I have on many occasions referred to the South West Coastal Path – the longest coastal path in England and the now planned England Coast Path and I have suddenly realised that I have only ever once briefly mentioned The Wales Coast Path. So in Wales 2018 – Year of the Sea and with apologies to any followers from Wales or anyone with Welsh Ancestry here goes. The Wales Coast Path officially opened six years ago on 5th May 2012 and it made Wales the first country in the world to have a formal trail the whole way around its coast. Furthermore, the path, which is 870 miles long joins up with Offa’s Dyke National Trail to provide 1,030 miles of walking opportunities right around the Welsh border. The Coast Path winds its way through towns and villages, across cliff tops and sandy beaches, sometimes darting inland before emerging once again at a sheltered cove or tiny hamlet that you would forever miss when travelling by car, bus or train. It will take you from the mouth of the River Dee, along the north Wales coast with its seaside towns, over the Menai Strait onto the Isle of Anglesey, from the Llyn Peninsula down the majestic sweep of Cardigan Bay, through Britain’s only coastal National Park in Pembrokeshire, along miles of golden sand, via Gower with its stunning scenery, along the waterfront of Cardiff Bay and Cardiff, the capital city of Wales, to the market town of Chepstow. The path encompasses two National Parks, 11 National Nature Reserves and dozens of Sites of Special Scientific Interest. I have been fortunate to walk a good few miles of the coastal path particularly on the Isle of Anglesey, Ceredigion, Pembrokeshire and the Gower Peninsula but have still to step out on the Offa’s Dyke Trail so in this post I will concentrate on the coast.
On Anglesey, we start at Aberffraw which means “Estuary of the River Ffraw”. Historically, Aberffraw was once a very important port. Between the 7th and 13th centuries, it was one of the most significant towns in North Wales, home to the Princes of Gwynedd, including Llewelyn the Great. At times it could justifiably claim to be the capital of all Wales. The estuary gradually silted up, leaving the present coastline of sand dunes. The dunes range as high as 30 feet and more.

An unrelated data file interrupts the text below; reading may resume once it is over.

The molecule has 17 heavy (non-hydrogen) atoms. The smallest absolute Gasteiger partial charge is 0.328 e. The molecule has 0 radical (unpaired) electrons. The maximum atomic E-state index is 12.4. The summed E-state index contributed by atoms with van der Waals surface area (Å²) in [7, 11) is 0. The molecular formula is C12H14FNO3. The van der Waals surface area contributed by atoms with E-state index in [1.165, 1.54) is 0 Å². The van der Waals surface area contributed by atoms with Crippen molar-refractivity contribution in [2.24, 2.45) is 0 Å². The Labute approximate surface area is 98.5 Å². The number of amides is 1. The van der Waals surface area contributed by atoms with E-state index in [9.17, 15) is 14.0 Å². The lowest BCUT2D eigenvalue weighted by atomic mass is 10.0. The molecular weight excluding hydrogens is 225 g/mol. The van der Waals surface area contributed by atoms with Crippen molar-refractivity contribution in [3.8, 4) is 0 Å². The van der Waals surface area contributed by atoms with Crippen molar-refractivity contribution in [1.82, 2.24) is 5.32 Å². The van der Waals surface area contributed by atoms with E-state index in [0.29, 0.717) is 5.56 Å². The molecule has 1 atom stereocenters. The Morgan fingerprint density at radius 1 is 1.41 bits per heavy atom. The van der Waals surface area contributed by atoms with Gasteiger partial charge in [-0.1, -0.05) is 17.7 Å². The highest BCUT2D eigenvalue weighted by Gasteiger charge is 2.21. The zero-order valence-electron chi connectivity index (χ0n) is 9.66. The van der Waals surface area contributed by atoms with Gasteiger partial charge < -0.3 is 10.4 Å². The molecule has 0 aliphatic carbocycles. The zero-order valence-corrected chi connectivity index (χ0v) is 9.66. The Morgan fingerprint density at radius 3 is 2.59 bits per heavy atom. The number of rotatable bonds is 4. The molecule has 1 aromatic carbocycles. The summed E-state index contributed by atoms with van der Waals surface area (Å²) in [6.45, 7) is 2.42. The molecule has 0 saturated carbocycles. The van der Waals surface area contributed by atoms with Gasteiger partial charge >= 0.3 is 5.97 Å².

On the edge of the Snowdonia National Park the Traeth Mawr (Welsh for “big sands”) is is a low-lying tract of land enclosed by embankments near Porthmadog. It was formerly the tidal estuary of the Afon Glaslyn, and many travellers sank in its quicksands trying to cross it. Much of it is between high mountains. Pont Aberglaslyn is at its upper end. The image above was captured from The Cob a man-made causeway built across the Afon Glaslyn by William Alexander Madocks and opened in 1811. The mile-long causeway carries the road, together with the Lôn Las Cymru cycleway and the Ffestiniog Railway. The Cob celebrated its 200th anniversary in 2011.
The image above of Cardigan Bay is somewhat different to my normal style of image but I couldn’t resist capturing the wonderful sunset from Mwnt in Ceredigion. The Bay is a large inlet of the Irish Sea, indenting the west coast of Wales between Bardsey Island, Gwynedd in the north, and Strumble Head, Pembrokeshire at its southern end. It is the largest bay in Wales. Cardigan Bay has numerous beaches and a unique marine life. From the Coast Path, it is often possible to observe Bottlenose Dolphins, porpoises and Atlantic Grey Seals. The Bay has the largest population of bottlenose dolphins in the UK.
Moving on to Pembrokeshire we reach Barafundle Bay. Barafundle Bay is a remote, slightly curved, east-facing sandy beach and is set between cliffs to the north and south; it marks the end of the carboniferous limestone cliffs of the Castlemartin peninsula to the south-west and the beginning of the old red sandstone of Devonian age at Stackpole Quay to the north-east. Barafundle Bay has been included in a list of the Top 12 beaches in the world.
In Carmarthenshire, we stop at Laugharne. Even if the poet, writer and broadcaster Dylan Thomas who only lived at the Boathouse in Laugharne for the last four years of his tragically short life, it is a truly remarkable place to visit. The Boathouse offers wonderful views of the Taf estuary and the Gower beyond; a haven for egrets, lapwings, herons, oystercatchers, seals and otters with fishermen and cocklers continuing the ancient traditions.
Next up we are on the Gower Peninsula and Three Cliffs Bay. This must surely be one of the most beautiful bays in Britain. It has a wide mouth into which the massive form of Three Cliffs Rock juts from the eastern shore.
Last but not least it’s Tresillian Bay which is located along the 14-mile stretch Glamorgan Heritage Coast. Known for its limestone cliffs and stunning scenery and overlooking the Bristol Channel. The beach at the bay lies in front of a valley in which the Nant Tresillian flows and empties in the sea. There is a distinctive white house, Tresillian House, located at the bay at the end of the valley in front of the pebble beach.
I hope you have enjoyed this belated look at some of the scenery and sights of The Wales Coast Path. More images from the coast can be seen in the Wales landscape photography gallery.
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